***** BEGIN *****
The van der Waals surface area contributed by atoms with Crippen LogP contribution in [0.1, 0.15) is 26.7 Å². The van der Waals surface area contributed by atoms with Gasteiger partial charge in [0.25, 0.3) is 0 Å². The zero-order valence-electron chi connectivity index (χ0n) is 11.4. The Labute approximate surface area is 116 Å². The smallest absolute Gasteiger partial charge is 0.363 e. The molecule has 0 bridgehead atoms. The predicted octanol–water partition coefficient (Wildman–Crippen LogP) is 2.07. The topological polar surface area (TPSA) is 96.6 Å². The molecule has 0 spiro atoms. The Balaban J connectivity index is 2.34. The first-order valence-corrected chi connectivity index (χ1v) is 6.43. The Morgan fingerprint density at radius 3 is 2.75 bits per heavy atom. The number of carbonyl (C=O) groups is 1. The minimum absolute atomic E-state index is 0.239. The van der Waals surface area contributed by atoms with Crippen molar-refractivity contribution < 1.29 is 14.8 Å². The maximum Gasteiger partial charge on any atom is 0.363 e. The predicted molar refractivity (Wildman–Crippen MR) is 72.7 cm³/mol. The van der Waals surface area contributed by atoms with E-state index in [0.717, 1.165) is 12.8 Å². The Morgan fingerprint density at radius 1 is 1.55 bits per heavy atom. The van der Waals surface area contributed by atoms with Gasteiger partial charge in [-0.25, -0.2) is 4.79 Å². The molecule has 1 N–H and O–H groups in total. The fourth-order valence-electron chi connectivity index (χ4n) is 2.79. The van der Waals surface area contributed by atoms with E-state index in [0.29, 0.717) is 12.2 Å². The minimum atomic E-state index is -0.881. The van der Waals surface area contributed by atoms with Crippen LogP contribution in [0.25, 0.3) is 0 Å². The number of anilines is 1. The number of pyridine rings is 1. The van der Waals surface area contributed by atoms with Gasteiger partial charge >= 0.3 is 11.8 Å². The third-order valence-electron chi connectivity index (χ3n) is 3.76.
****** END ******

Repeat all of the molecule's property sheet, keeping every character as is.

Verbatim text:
The van der Waals surface area contributed by atoms with Crippen LogP contribution in [0.1, 0.15) is 26.7 Å². The van der Waals surface area contributed by atoms with Gasteiger partial charge in [0.25, 0.3) is 0 Å². The zero-order valence-electron chi connectivity index (χ0n) is 11.4. The Labute approximate surface area is 116 Å². The smallest absolute Gasteiger partial charge is 0.363 e. The molecule has 0 bridgehead atoms. The predicted octanol–water partition coefficient (Wildman–Crippen LogP) is 2.07. The topological polar surface area (TPSA) is 96.6 Å². The molecule has 0 spiro atoms. The Balaban J connectivity index is 2.34. The first-order valence-corrected chi connectivity index (χ1v) is 6.43. The Morgan fingerprint density at radius 3 is 2.75 bits per heavy atom. The number of carbonyl (C=O) groups is 1. The minimum absolute atomic E-state index is 0.239. The van der Waals surface area contributed by atoms with Crippen molar-refractivity contribution < 1.29 is 14.8 Å². The maximum Gasteiger partial charge on any atom is 0.363 e. The predicted molar refractivity (Wildman–Crippen MR) is 72.7 cm³/mol. The van der Waals surface area contributed by atoms with E-state index in [0.717, 1.165) is 12.8 Å². The Morgan fingerprint density at radius 1 is 1.55 bits per heavy atom. The van der Waals surface area contributed by atoms with Gasteiger partial charge in [-0.25, -0.2) is 4.79 Å². The molecule has 1 N–H and O–H groups in total. The fourth-order valence-electron chi connectivity index (χ4n) is 2.79. The van der Waals surface area contributed by atoms with E-state index in [0.29, 0.717) is 12.2 Å². The minimum atomic E-state index is -0.881. The van der Waals surface area contributed by atoms with Crippen LogP contribution in [0.25, 0.3) is 0 Å². The number of anilines is 1. The number of pyridine rings is 1. The van der Waals surface area contributed by atoms with Gasteiger partial charge >= 0.3 is 11.8 Å². The third-order valence-electron chi connectivity index (χ3n) is 3.76.